“Ruins for me are the beginning. With the debris, you can construct new ideas. They are symbols of a beginning.” – Anselm Kiefer
Paintings like the Black Princess and Apsaras are under a constant threat as more hours of spent by tourists standing close to it. Responsible tourism can only solve this issue along with intuitive and logical actions of the ASI. Luckily, the cave’s location saves it from constant nudging but from November to March, dance and music festivals stuff the premises. To save a monument, rules aren’t enough, responsibility is important to increase the life of a heritage site thereby conducting it to the future generations.
The gradual decay of the bonding element used in murals have come off as chunks and some paintings have even become chalky. SilverFish, a tiny insect is suspected to have eaten portions of the paintings. Biodegradation and Bat Excreta have played their role in destroying the monument’s signature works. Mass fumigation is a must to preserve the work of the alien-alike genius humans of the past.
Note: Flash photography is forbidden inside the caves. (As you know some places are beyond beautiful to be just photographed.)
“It is good people who make good places.” – Anna Sewell
Captain John Smith in 1819 had been into vandalism inside the caves knowingly or unknowingly. After incidents like these, the amount of restoration couldn’t save the amount of vandalism that had happened. Would you believe if a photographer had dedicated 27 years to digitally restore the paintings of the Ajanta Caves?
Meet Mr Prasad Powar (50) who has travelled to China and Sri Lanka to study the elements used in the painting and works with the sun. What? Yes, under the poor light conditions where highly emitting artificial lights are not allowed, Prasad Powar is making use of the sun’s natural beam falling inside the caves to digitally restore the lost statuesque of paintings like the famous Padmapani.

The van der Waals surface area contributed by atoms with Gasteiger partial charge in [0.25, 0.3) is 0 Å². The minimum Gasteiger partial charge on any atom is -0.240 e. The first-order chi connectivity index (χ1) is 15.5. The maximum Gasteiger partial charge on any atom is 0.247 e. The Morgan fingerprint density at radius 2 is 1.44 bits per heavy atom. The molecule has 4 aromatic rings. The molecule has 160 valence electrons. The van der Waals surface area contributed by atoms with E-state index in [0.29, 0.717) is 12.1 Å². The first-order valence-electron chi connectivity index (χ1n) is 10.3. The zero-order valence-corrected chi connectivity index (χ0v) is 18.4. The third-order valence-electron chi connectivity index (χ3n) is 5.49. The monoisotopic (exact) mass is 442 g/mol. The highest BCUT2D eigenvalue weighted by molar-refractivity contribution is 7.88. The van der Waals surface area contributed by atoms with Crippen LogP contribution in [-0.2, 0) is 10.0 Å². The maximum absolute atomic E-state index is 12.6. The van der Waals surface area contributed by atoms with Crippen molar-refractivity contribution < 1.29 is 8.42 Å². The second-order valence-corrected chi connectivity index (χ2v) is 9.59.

He has studied Pali, Marathi, Sinhalese, and Tamil literature just to understand the characters, their depths, and positioning significance to fix the missing parts of the storylines present inside the caves. He has been once honoured by the Buddhist sage, Dalai Lama and his IGNCA exhibitions about Ajanta caves is a dream come true mission. The intricate artworks cannot be refurbished as it is done for a dilapidated bungalow, the must-read storyline and intense emotions of the characters have a lot to share with the world and people like Prasad Powar are keeping its hopes alive.
His photographic documentation has covered 14,400 sq.m of the Ajanta Caves. He often wonders how our ancestors painted such a marvel in low light conditions whereas our technological world is no match for their hammers and chisels. The artist turned photographer isn’t looking for monetary aid from the government sooner or later. More people like him interested in saving the deteriorating monuments of India should come forward. While constant monetary help should be rendered by the Indian government for taking cultural tourism to the next level.
Catch the terraced pathway and enter the caves. Don’t miss the panoramic view from the “viewing platform”. You are inside a gifted monument that had been dedicated to Theravada and Mahayana Buddhism. Here are the must-visit caves with their numbers.